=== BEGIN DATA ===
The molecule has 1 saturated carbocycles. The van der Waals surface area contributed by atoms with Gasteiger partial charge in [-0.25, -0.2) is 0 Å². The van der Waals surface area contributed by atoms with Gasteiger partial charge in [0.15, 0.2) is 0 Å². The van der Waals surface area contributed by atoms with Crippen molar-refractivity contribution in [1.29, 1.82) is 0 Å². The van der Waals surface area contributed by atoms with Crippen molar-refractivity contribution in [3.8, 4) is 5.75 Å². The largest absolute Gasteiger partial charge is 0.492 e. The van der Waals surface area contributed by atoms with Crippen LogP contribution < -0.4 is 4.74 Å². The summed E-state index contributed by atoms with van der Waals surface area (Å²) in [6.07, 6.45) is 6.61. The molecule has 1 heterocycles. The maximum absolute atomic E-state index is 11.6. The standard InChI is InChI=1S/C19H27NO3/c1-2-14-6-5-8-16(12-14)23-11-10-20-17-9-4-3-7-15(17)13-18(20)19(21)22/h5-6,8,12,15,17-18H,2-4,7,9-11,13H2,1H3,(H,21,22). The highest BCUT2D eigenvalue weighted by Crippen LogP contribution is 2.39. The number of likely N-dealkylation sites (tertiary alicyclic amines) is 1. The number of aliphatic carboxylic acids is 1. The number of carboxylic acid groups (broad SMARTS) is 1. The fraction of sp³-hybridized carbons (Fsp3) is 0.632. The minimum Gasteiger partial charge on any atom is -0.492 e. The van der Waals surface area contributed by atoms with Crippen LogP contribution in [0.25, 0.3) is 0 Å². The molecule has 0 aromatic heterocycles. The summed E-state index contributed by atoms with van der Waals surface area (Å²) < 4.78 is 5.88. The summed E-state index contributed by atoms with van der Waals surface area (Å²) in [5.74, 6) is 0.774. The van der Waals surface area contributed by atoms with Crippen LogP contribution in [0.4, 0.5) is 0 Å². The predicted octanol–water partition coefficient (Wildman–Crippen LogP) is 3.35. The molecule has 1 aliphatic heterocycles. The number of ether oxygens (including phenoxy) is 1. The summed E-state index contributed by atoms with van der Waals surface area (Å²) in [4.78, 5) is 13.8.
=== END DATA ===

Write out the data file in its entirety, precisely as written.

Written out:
The molecule has 1 saturated carbocycles. The van der Waals surface area contributed by atoms with Gasteiger partial charge in [-0.25, -0.2) is 0 Å². The van der Waals surface area contributed by atoms with Gasteiger partial charge in [0.15, 0.2) is 0 Å². The van der Waals surface area contributed by atoms with Crippen molar-refractivity contribution in [1.29, 1.82) is 0 Å². The van der Waals surface area contributed by atoms with Crippen molar-refractivity contribution in [3.8, 4) is 5.75 Å². The largest absolute Gasteiger partial charge is 0.492 e. The van der Waals surface area contributed by atoms with Crippen LogP contribution < -0.4 is 4.74 Å². The summed E-state index contributed by atoms with van der Waals surface area (Å²) in [6.07, 6.45) is 6.61. The molecule has 1 heterocycles. The maximum absolute atomic E-state index is 11.6. The standard InChI is InChI=1S/C19H27NO3/c1-2-14-6-5-8-16(12-14)23-11-10-20-17-9-4-3-7-15(17)13-18(20)19(21)22/h5-6,8,12,15,17-18H,2-4,7,9-11,13H2,1H3,(H,21,22). The highest BCUT2D eigenvalue weighted by Crippen LogP contribution is 2.39. The number of likely N-dealkylation sites (tertiary alicyclic amines) is 1. The number of aliphatic carboxylic acids is 1. The number of carboxylic acid groups (broad SMARTS) is 1. The fraction of sp³-hybridized carbons (Fsp3) is 0.632. The minimum Gasteiger partial charge on any atom is -0.492 e. The van der Waals surface area contributed by atoms with Crippen LogP contribution in [0.25, 0.3) is 0 Å². The molecule has 0 aromatic heterocycles. The summed E-state index contributed by atoms with van der Waals surface area (Å²) < 4.78 is 5.88. The summed E-state index contributed by atoms with van der Waals surface area (Å²) in [5.74, 6) is 0.774. The van der Waals surface area contributed by atoms with Crippen LogP contribution in [0.4, 0.5) is 0 Å². The predicted octanol–water partition coefficient (Wildman–Crippen LogP) is 3.35. The molecule has 1 aliphatic heterocycles. The number of ether oxygens (including phenoxy) is 1. The summed E-state index contributed by atoms with van der Waals surface area (Å²) in [4.78, 5) is 13.8.